N.Korea Vows to Boost Armaments
Jay Yim, Dec. 30, 2019, 10:30 a.m.
North Korean leader Kim Jong-un over the weekend vowed to boost the isolated country's "strategic status" in what state media called a "historic report" to an extraordinary session of the Workers Party Central Committee.
The threat, which appeared to be a veiled reference to the North's nuclear arsenal, came just days ahead of a year-end deadline Kim set for U.S. concessions in stalled nuclear talks.
That signals a policy swing from concentrating on economic development back to nuclear arms buildup.
Some 200 to 300 committee members attended the session, with senior officials from other agencies present as observers to bring the total to around 1,000. It was the first time in 29 years that a Central Committee session lasted for more than a day.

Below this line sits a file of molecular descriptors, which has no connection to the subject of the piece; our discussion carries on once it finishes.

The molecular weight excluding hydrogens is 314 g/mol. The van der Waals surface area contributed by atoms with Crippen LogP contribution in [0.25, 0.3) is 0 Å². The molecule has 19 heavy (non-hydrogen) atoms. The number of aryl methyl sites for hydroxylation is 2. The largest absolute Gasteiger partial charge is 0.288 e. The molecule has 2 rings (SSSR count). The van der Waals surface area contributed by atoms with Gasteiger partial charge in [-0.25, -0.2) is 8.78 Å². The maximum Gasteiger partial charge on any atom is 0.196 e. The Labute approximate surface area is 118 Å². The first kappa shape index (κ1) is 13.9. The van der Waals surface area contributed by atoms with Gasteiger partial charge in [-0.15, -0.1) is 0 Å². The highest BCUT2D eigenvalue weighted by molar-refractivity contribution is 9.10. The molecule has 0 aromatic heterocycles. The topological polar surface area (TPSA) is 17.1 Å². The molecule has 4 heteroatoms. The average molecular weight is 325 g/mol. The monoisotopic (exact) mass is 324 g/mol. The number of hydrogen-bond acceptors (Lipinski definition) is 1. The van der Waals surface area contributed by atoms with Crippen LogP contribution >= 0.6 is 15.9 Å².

The official [North] Korean Central News Agency added that Kim will put forward a "policy and strategy of struggle" to boost the North's armaments.
But Kim avoided straightforward references to his nuclear and intercontinental ballistic missile programs, apparently to shore up support from China.
The U.S., meanwhile, sent the USS Milius, a guided-missile destroyer, to the East Sea in anticipation of a provocation from the North.
The Wall Street Journal predicted that Pyongyang will launch a provocation either on Jan. 8, Kim Jong-un's birthday, or on Feb. 16, his father Kim Jong-il's birthday.
The U.S. also ratcheted up pressure by releasing a video clip showing the intercept of an imaginary North Korean ICBM. The U.S. Air Force base in Kadena, Okiwana posted the clip on Facebook last week. It shows a guided-missile destroyer sighting an incoming missile and an MQ-1 Predator attack drone buzzing in the air.